As a marketer, you believe in what you’re doing, but it’s difficult to measure results, so how can you measure ROI?
When your company engages in many activities to improve results, it can be difficult to prove the effectiveness of some activities.
Sure, you can spell out some figures like likes and shares, but how much did these metrics contribute to your company’s bottom line? If you can’t connect these activities to tangible returns, then there’ll be little justification in engaging in those tasks.
As a marketer, you believe in what you’re doing, but it’s difficult to measure results. Even more, you might be unable to claim the positive results if your company has invested in other strategies.
Take content marketing as an example. Even though 91% of B2B organizations invest in content marketing, only 35% of them measure its ROI. Among those who fail to measure, 27% claim it’s because "We don’t know how to do this."
Campaigns like brand awareness or influencer marketing are difficult to measure. How do you define success? How do you know your company has gained more than they’ve spent on the campaign?
Since you can’t accurately measure your results, it’s difficult to prove ROI. But you can still prove that your efforts are bringing results to the business.
In this blog post, discover how to prove ROI when you can’t accurately measure results.
Define your strategy
Before you can get results, you need to have a strategy for your marketing efforts. Without a strategy in place, it’s difficult to convince a third party of how effective your campaign will be.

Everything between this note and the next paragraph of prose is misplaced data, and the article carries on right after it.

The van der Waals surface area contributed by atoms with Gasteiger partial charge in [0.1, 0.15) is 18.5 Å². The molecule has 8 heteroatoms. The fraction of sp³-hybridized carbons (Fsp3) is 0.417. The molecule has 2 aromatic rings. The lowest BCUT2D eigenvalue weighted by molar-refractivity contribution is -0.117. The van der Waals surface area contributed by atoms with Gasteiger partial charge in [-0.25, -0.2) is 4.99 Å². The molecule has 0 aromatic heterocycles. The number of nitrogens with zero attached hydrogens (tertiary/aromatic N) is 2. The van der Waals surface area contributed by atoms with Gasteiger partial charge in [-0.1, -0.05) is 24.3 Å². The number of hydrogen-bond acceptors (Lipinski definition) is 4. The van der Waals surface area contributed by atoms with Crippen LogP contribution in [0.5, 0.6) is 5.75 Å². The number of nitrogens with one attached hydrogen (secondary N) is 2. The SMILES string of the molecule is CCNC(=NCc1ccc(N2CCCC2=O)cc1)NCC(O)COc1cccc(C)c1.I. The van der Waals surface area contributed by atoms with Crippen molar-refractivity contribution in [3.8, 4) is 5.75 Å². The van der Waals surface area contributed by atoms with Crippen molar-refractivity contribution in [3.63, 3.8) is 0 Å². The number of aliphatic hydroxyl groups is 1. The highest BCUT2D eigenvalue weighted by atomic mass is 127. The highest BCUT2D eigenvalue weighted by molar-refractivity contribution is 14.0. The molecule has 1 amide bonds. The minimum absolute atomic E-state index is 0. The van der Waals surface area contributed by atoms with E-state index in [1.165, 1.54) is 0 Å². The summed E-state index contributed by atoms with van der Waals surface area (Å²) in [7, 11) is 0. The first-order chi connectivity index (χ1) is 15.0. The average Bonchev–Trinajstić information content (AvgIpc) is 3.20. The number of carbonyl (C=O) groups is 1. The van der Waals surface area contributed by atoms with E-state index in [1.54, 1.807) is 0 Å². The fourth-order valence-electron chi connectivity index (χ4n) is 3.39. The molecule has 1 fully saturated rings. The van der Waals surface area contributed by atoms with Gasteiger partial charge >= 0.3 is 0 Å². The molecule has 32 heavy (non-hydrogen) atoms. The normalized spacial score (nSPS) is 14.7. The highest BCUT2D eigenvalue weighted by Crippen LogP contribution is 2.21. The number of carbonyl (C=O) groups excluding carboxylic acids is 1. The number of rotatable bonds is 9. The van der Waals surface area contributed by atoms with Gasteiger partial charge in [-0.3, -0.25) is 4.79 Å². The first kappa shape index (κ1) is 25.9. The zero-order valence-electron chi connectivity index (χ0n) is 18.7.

In some cases, a past campaign might have informed your strategy. If a campaign achieved some results that you’d like to replicate for your business, then you can study this campaign process and adopt a part of it into your own strategy.
A Smart Insights survey reveals that 45% of organizations have no defined strategy for their digital marketing efforts. It can be difficult to prove ROI in cases like these.
It is important that your campaign strategy is stated clearly. Even though there might be slight changes during execution, you should be able to explain your strategy to other people.
Your campaign strategy should contain:
- You campaign plan
- How you'll execute the plan
- The possible cost
- Possible results
- Value of your results
- Similar campaigns in the past and their results
If it’s difficult to measure your campaign results, then a solid strategy can state clearly all the possible benefits your business can gain from this campaign. This way, you’re able to convert these benefits into monetary value for your business.
Likewise, referring to past similar campaigns and their results can convince others that you can achieve similar results.
Define your goals
To prove the ROI of a marketing campaign, you need to have goals you want to achieve by the end of the campaign. Having specific goals helps you to determine the failure and success of your campaign.